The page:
COVID Lessons for Portland (and others)

by Ethan Seltzer (. . . with profound thanks to anonymous reviewers)

Editor’s Note:  We’re pleased to publish this essay by City Observatory friend Ethan Seltzer, reflecting on our experience with the Covid-19 pandemic, with widespread civic unrest over police violence and racism, and what the experience of the past few weeks and months means for the future of Portland. While his thoughts are directed at Portlanders, we think his essay raises questions that merit discussion in other cities as well.  This is an evolving document, and Ethan would like readers to know that it is draft number four, and that it will be revised.

This is a provocation, not a finished product. Just as our current experience with COVID-19 seems to take on new dimensions and complexity by the day, so, too, what we’re learning about our City and region during this unusual time. The murder of George Floyd, and the events associated with the remarkable outpouring of grief, anger, and desire for change have created new expectations that “business as usual”, a return to the world as it was “before” is simply not tenable.

What we’ve experienced for the last three months with the COVID pandemic and the more recent civil unrest are connected. As others have noted, the COVID pandemic is not the first one we’re currently dealing with: the crisis of racism has been with us for over 400 years, and there is no vaccine for it on the horizon. Yes, we have to respond to the COVID crisis, and yes, we have to respond to the racist legacy and underpinnings of our society. Both threaten our very existence, and both challenge us to break out of long-established patterns and practices. COVID has taught us that we’re all profoundly connected, and share the same fate. Similarly, the murder of George Floyd shows us that racism, unattended, does the same thing.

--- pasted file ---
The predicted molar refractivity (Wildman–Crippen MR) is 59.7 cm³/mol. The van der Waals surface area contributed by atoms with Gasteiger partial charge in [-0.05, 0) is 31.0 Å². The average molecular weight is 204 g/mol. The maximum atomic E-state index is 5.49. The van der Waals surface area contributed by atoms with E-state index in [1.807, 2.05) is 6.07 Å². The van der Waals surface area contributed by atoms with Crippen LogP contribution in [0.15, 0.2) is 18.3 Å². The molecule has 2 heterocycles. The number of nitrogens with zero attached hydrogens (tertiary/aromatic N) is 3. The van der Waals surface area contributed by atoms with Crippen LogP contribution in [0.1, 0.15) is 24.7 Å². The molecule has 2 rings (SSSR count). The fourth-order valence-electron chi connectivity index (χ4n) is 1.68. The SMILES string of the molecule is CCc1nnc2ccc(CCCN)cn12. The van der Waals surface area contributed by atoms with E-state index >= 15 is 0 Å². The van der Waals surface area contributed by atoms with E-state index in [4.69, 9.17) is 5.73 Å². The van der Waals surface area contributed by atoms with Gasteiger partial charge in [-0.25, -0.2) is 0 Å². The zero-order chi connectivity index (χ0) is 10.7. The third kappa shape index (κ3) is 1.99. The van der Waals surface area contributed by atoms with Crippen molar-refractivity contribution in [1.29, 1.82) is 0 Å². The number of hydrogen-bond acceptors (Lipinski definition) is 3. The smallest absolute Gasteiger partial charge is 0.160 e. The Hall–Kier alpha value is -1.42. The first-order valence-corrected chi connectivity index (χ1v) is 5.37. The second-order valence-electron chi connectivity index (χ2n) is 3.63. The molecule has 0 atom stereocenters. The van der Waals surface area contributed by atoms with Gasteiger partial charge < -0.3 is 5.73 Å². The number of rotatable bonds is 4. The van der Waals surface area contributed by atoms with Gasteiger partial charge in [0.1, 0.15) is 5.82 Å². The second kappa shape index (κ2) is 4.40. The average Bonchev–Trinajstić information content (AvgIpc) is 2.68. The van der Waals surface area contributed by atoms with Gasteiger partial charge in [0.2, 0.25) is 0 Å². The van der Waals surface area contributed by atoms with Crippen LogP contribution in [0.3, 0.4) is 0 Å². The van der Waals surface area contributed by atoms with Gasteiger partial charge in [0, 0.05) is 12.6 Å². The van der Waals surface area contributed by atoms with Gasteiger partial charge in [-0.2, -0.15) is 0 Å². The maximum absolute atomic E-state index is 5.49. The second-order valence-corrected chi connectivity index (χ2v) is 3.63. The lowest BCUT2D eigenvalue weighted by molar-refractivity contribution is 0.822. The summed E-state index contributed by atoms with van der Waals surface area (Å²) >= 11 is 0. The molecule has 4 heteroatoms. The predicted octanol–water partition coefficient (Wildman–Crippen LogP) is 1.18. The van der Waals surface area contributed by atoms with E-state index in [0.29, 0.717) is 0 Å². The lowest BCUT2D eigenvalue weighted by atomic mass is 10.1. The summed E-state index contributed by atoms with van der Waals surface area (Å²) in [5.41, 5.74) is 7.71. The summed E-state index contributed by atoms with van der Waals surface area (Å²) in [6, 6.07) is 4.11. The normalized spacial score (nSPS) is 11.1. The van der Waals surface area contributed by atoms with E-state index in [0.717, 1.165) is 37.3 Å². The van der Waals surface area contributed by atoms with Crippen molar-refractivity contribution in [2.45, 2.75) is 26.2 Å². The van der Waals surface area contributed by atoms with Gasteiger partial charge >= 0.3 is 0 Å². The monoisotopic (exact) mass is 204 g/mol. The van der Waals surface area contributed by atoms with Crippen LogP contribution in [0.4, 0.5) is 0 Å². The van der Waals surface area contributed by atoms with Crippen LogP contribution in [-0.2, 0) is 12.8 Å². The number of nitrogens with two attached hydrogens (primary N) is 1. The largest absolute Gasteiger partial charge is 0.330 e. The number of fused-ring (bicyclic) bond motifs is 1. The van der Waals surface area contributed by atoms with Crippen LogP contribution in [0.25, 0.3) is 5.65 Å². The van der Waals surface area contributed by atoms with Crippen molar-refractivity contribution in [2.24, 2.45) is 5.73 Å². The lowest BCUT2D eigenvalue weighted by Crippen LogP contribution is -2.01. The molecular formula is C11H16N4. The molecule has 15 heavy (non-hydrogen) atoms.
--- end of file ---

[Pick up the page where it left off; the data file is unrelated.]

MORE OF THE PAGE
If, as Lewis Mumford said, “Each generation writes its biography in the buildings it creates,” then we are called, now, to reassess the “biography” we’re writing for ourselves in the buildings and districts and cities and regions we’re leaving behind. What would our cities and regions look like, and be and feel like, if the notion that “we’re all in this together” and “we share a common future” were truly organizing our thinking and actions?

What this moment calls for is paying attention, and learning from what we’re experiencing personally and together about our assumptions about the way that things have to be. And we shouldn’t stop there: we should be translating these new lessons into actions aimed at locking in what we’ve learned before a return to a more “normal” state of affairs makes it seem less imperative to pay attention.

We see this again and again. Something happens. We respond. The page turns, and we forget. When we quickly forget, we risk entering what Jane Jacobs called a “dark age,” a time when memory is lost. We simply can’t afford to be forgetful in these times of climate change, pandemic, and rampant inequality. Quite the contrary, this is a time for radical remembering at a societal scale.

Morally and ethically, we simply can’t squander this moment, one that involves everyone in what may be the greatest opportunity for a societal “reset” that we’ll see for generations. We’re all paying dearly for this pandemic, and we’re quickly indebting our descendants. We haven’t taken the fight against racism seriously, and it has caught up with us.